Twitter on Thursday night pressed pause on Elon Musk’s first major product launch — a paid-for blue check mark — after misinformation flooded the site.
Almost immediately, users started taking advantage of the new tool. Accounts were created impersonating politicians including President Biden and celebrities, as well as other notable people. Several also surfaced purporting to be brands, announcing fake news.
Twitter temporarily disabled sign-ups for the new service Thursday night, according to an internal note viewed by The Washington Post, to “help address impersonation issues.”
But in several cases, the damage was already done, and some fake accounts were still active as of Friday.
On Friday afternoon, Sen. Edward J. Markey (D-Mass.) sent a letter to Musk asking several questions about the blue check mark subscription program. A Washington Post columnist set up an account impersonating Markey this week, with the senator’s permission, and paid for a blue check mark.
“Apparently, due to Twitter’s lax verification practices and apparent need for cash, anyone could pay $8.00 and impersonate someone on your platform,” Markey wrote. “Selling the truth is dangerous and unacceptable.”
Twitter did not respond to requests for comment.
On Wednesday, a fake account purporting to be basketball star LeBron James falsely tweeted that the athlete was requesting a trade. Another fake account with a blue check mark pretending to be former president George W. Bush tweeted “I miss killing Iraqis.”
And a post from a fake account pretending to be pharmaceutical giant Eli Lilly was shared 3,000 times and remained online for several hours Thursday afternoon. The tweet read: “We are excited to announce insulin is free now.” An Eli Lilly spokesperson told The Post on Thursday they “are in communication with Twitter to address the issue.”
The decision to pause a signature new product under Musk — the world’s richest man who is also a Twitter super user — marks two weeks of chaos under the new ownership. Musk, who already counts himself as CEO of companies including Tesla and SpaceX, has moved quickly to implement changes and has had to backtrack multiple times in recent days.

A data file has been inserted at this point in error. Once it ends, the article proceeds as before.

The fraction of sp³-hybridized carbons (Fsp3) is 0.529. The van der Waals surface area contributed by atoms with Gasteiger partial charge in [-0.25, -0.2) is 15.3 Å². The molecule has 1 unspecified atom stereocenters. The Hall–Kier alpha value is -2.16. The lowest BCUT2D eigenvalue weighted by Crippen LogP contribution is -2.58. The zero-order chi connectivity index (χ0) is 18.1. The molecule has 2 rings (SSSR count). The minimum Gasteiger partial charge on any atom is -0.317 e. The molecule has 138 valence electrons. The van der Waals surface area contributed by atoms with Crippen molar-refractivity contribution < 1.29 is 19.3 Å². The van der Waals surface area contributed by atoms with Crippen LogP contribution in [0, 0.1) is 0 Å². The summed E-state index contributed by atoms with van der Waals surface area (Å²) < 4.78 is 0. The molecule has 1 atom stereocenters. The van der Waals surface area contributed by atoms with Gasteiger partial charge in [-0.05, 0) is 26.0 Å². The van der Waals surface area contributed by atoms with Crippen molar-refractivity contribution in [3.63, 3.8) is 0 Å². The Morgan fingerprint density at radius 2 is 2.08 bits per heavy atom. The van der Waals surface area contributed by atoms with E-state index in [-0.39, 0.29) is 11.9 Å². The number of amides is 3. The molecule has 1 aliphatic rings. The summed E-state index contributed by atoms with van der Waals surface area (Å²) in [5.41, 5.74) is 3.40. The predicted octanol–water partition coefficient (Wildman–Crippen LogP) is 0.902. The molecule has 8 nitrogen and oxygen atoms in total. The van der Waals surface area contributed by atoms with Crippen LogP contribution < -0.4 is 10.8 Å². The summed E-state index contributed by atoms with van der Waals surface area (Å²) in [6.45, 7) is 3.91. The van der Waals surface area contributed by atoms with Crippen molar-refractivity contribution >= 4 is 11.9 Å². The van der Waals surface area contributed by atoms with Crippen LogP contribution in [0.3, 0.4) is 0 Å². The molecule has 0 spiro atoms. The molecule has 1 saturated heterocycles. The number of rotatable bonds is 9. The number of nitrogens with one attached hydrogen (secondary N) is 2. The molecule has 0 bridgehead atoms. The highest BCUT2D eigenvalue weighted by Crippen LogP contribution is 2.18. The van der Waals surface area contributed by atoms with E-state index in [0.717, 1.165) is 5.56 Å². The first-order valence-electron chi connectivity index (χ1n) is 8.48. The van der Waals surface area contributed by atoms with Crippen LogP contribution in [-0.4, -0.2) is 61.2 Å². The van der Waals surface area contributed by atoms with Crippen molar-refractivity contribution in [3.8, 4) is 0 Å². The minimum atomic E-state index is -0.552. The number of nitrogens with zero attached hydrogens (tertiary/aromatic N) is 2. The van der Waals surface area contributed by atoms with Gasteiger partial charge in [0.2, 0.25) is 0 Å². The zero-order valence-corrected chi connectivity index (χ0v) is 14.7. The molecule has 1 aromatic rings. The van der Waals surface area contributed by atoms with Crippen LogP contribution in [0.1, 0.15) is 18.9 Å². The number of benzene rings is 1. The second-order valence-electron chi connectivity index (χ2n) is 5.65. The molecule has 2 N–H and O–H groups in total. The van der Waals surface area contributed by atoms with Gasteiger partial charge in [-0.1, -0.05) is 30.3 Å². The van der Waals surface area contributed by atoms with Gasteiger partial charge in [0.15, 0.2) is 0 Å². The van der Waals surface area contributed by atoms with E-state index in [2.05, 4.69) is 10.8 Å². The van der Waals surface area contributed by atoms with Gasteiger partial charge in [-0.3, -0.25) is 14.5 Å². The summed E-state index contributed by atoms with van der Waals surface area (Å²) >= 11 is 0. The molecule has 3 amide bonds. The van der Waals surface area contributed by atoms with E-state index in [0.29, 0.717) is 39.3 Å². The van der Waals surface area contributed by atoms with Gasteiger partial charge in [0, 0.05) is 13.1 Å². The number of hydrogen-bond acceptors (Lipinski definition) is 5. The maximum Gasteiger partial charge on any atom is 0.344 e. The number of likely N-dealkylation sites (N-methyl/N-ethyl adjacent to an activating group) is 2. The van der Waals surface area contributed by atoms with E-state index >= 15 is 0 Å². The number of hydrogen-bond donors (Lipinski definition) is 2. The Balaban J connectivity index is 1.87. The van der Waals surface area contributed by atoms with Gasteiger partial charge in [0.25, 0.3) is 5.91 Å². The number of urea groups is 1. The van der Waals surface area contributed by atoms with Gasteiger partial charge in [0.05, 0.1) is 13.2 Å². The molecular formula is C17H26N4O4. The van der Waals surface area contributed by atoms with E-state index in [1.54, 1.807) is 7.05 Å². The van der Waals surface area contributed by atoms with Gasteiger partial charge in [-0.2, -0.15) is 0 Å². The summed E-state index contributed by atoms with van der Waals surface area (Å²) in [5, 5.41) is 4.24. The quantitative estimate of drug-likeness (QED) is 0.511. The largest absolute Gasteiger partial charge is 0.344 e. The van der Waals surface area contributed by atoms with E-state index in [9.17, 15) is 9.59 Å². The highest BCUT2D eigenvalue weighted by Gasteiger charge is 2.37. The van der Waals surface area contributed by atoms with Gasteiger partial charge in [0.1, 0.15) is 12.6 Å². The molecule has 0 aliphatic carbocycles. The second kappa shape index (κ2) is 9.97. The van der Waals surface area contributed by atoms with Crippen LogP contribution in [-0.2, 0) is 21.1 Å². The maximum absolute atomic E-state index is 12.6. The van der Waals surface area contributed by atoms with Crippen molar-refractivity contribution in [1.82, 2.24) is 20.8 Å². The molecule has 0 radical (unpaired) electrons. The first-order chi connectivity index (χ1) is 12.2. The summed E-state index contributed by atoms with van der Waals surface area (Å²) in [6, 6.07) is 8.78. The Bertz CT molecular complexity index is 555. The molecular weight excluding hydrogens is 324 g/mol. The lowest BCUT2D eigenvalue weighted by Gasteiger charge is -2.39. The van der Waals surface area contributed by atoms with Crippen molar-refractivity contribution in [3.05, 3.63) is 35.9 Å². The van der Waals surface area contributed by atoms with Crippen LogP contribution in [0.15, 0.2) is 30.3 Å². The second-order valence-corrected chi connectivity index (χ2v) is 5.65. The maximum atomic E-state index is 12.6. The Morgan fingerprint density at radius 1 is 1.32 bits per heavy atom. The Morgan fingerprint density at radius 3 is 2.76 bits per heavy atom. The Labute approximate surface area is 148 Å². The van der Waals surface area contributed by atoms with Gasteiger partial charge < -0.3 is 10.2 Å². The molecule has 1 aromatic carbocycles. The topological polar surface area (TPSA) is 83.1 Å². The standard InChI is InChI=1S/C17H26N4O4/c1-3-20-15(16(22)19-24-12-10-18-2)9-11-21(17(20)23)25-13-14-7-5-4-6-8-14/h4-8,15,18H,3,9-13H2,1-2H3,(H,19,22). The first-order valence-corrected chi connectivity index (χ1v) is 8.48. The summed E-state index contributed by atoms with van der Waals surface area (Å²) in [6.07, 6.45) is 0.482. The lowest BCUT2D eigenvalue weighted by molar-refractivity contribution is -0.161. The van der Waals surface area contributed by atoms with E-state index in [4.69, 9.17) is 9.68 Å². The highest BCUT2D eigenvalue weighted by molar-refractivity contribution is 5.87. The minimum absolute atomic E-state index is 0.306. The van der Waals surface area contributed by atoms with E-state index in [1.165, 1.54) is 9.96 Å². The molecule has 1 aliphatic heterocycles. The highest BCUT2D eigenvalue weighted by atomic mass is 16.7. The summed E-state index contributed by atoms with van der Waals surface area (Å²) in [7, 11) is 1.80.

Last week, Musk laid off roughly half of Twitter’s 7,500 staff members, raising concerns about the company’s ability to police misinformation and other harmful content on the site. Over the weekend, the company tried to hire some of them back.
Civil rights groups called on advertisers to suspend their campaigns on Twitter, and many have. Additionally, a string of executives have left the company, including — and perhaps most notably — the company’s head of content moderation, who participated in a Twitter Spaces public meeting with Musk and advertisers on Wednesday.
Musk also ordered staffers to return to the office, reversing a policy at the tech company that all workers could remain remote — and making more departures likely.
During a meeting with employees held shortly after the return-to-office policy was announced, a worker asked Musk if the company had a specific focus for the next few months.
“We just definitely need to bring in more cash than we spend,” Musk answered, according to a transcript of the meeting published by the Verge. “If we don’t do that and there’s a massive negative cash flow, then bankruptcy is not out of the question. That is a priority. We can’t scale to 1 billion users and take massive losses along the way.”
Twitter Blue is Musk’s first major product change. The initial rollout of the overhauled verification system was dialed back as Musk expressed concern over its design.
Inside Twitter, workers scrambled to address the problems unleashed by the launch.
Twitter has a risk evaluation team that vets new product launches for anticipated issues in compliance and compatibility. The team that built Musk’s version of Twitter Blue did not follow its internal risk evaluation process, however, because of the expedited timeline, and it didn’t make key upgrades equipping the content moderation side to flag problems, according to three people familiar with the process, who spoke on the condition of anonymity to candidly describe the matter.
The risk evaluation team was laid off, one of the people said, leading to a frenzy of last-minute defenses. Following the launch, there were major bugs with tools that slowed down or prevented moderation.
A key problem, the people said, was Twitter internal staff’s inability to immediately distinguish newly awarded check marks from those of official accounts that had been given them under the legacy verification system. That stemmed from a lack of compatibility between the new Twitter Blue system and Twitter’s existing moderation tools, the people said.
Elon Musk and Twitter